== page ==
Tue
Feb 5 2013
04:17 pm

TN Score has released their 2012-2013 State of Education in Tennessee report. You can view it online here.

In addition, TN Score conducted a survey regarding education reforms. You can view the results here.

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Stick's picture

NAEP Scores

8th grade reading:

8_grade_reading.jpeg

4th grade reading:

4th_grade_reading.jpeg

R. Neal's picture

I find it interesting that

I find it interesting that only 60% of those surveyed agreed that "Important skills like critical thinking, communications, and problem‐solving can be developed by studying advanced mathematics and English in high school," but 78% approved of the new teacher evaluation legislation.

Min's picture

I smell BS.

"One of the prominent successes that surfaced during interviews and roundtables was that, for the first time, educators have clearer and more rigorous performance expectations and have an understanding of what constitutes great teaching. “Never before have teachers known what the expectations are,” an educator said. “Now they have a list and great guidance about what good teaching looks like.”"

Well, except for the 60% of teachers for whom 35% of their evaluation score is based on some *other* teacher's understanding of what constitutes great teaching. Or for whom 15% of their evaluation score is based on an arbitratry scoring indicator chosen by the immediate supervisor.

SCORE is so far up Huffman's ass that it's a wonder they can all breath.

jcgrim's picture

SCORE's dog and pony show data

If SCORE's survey questions were as biased as their teacher evaluation "information gathering" events, those results don't represent much of anything.

Score is nothing more than a propaganda organization doing public relations for Huffman's systematic dismantling of public education in TN.

Tamara Shepherd's picture

*

Well, except for the 60% of teachers for whom 35% of their evaluation score is based on some *other* teacher's understanding of what constitutes great teaching. Or for whom 15% of their evaluation score is based on an arbitratry scoring indicator chosen by the immediate supervisor.

I think the fact that Huffman is as-we-speak producing a bill to "reform" the state's TEAM model, of which our local APEX model is an exact duplicate, kinda says it all.

And according to Huffman himself, that's 70% of teachers who do not teach either a tested subject or a tested grade level and must presently hitch their financial wagons to someone else's star.

Interestingly, I'm just back from Dr. McIntyre's State of the Schools address at Powell High, at which he continued to pitch via his PowerPoint presentation the APEX evaluation model (and that same strategic comp model, too, although he's for the first time citing a need to raise base pay across the board).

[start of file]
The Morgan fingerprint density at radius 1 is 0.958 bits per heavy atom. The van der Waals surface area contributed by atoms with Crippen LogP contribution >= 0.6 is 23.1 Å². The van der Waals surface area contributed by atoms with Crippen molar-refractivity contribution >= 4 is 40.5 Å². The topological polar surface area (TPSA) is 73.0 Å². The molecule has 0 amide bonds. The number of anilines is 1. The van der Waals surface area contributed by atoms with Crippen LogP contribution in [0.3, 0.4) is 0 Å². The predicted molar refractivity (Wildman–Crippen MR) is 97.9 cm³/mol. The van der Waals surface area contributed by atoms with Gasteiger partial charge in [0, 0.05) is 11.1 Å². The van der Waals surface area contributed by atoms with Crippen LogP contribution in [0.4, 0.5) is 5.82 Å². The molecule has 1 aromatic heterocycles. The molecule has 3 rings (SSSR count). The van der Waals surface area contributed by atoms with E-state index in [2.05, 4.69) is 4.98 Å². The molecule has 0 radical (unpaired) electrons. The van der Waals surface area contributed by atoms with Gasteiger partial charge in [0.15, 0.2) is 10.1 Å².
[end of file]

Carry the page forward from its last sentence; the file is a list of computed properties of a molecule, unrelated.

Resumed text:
I did get an opportunity to ask Deakins, Kincannon, and Carson all why McIntyre continues to pitch the model, surely knowing that it is to be gutted this legislative session to the hopeful benefit of these 70% of teachers for whom it didn't work.

All three replied that Huffman is only "tweaking" the model.

As I see it, though, if it is to work differently for this vast majority of Tennessee's teachers, his proposed changes won't be "tweaks" at all. Changes that voluminous constitute an "overhaul."

We'll have to wait to see just what he's proposing now, but it seems to me a victory already that he's conceded this "data driven" model was little more than "garbage in, garbage out."

Tamara Shepherd's picture

*

Another beef I've had with the TEAM/APEX evaluation model (and which I don't think we've discussed here) is that 10% of teachers' total points relate to whether they're teaching in any high-needs school.

However, there aren't enough teaching positions in high-needs schools for every teacher conceivably willing to teach in one to do so. In fact, given the volume of high-needs schools we have here in Knox County, only about half our local teachers could do so.

How, then, can we rationalize "docking" half our teachers this 10% of total possible evaluation points if these teachers lack the opportunity to earn these points by teaching in such schools?

This would be like you and me enrolling in some college course at which, on the first day of instruction, our prof advised us that, try as we might, even if every last one of us should produce "A" work, exactly half of us will be awarded just 90 points, or a "B." "Don't argue," our prof says, "that's just the way it is."

From inception of this TEAM/APEX model, I have failed to understand how this aspect of the formula may be explained or defended--nor have I yet read anything to indicate that Huffman's bill will address this deficiency.

Tamara Shepherd's picture

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(Just established a second thread to more specifically discuss tonight's State of the Schools address and APEX evaluation formula.)

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